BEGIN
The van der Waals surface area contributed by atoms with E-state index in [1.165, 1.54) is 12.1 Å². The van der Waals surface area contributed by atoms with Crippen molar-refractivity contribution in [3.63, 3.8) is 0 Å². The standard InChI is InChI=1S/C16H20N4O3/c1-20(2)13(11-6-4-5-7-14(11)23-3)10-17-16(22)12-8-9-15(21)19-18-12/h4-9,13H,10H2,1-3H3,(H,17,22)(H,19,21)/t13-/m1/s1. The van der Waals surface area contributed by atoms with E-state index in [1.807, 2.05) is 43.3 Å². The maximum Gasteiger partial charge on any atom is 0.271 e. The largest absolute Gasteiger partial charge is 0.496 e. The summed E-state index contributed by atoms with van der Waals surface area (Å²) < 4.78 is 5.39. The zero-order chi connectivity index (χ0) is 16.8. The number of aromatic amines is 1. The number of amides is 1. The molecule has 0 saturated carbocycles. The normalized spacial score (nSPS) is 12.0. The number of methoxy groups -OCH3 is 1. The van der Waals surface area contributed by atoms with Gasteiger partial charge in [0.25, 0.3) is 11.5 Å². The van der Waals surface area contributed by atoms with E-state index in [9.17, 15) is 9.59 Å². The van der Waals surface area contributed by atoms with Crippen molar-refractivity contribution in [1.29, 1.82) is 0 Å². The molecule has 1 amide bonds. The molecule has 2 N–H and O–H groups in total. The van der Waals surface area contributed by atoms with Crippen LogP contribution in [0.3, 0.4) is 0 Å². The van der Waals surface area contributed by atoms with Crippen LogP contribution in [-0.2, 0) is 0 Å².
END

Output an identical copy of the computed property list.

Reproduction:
The van der Waals surface area contributed by atoms with E-state index in [1.165, 1.54) is 12.1 Å². The van der Waals surface area contributed by atoms with Crippen molar-refractivity contribution in [3.63, 3.8) is 0 Å². The standard InChI is InChI=1S/C16H20N4O3/c1-20(2)13(11-6-4-5-7-14(11)23-3)10-17-16(22)12-8-9-15(21)19-18-12/h4-9,13H,10H2,1-3H3,(H,17,22)(H,19,21)/t13-/m1/s1. The van der Waals surface area contributed by atoms with E-state index in [1.807, 2.05) is 43.3 Å². The maximum Gasteiger partial charge on any atom is 0.271 e. The largest absolute Gasteiger partial charge is 0.496 e. The summed E-state index contributed by atoms with van der Waals surface area (Å²) < 4.78 is 5.39. The zero-order chi connectivity index (χ0) is 16.8. The number of aromatic amines is 1. The number of amides is 1. The molecule has 0 saturated carbocycles. The normalized spacial score (nSPS) is 12.0. The number of methoxy groups -OCH3 is 1. The van der Waals surface area contributed by atoms with Gasteiger partial charge in [0.25, 0.3) is 11.5 Å². The van der Waals surface area contributed by atoms with E-state index in [9.17, 15) is 9.59 Å². The van der Waals surface area contributed by atoms with Crippen molar-refractivity contribution in [1.29, 1.82) is 0 Å². The molecule has 1 amide bonds. The molecule has 2 N–H and O–H groups in total. The van der Waals surface area contributed by atoms with Crippen LogP contribution in [0.3, 0.4) is 0 Å². The van der Waals surface area contributed by atoms with Crippen LogP contribution in [-0.2, 0) is 0 Å².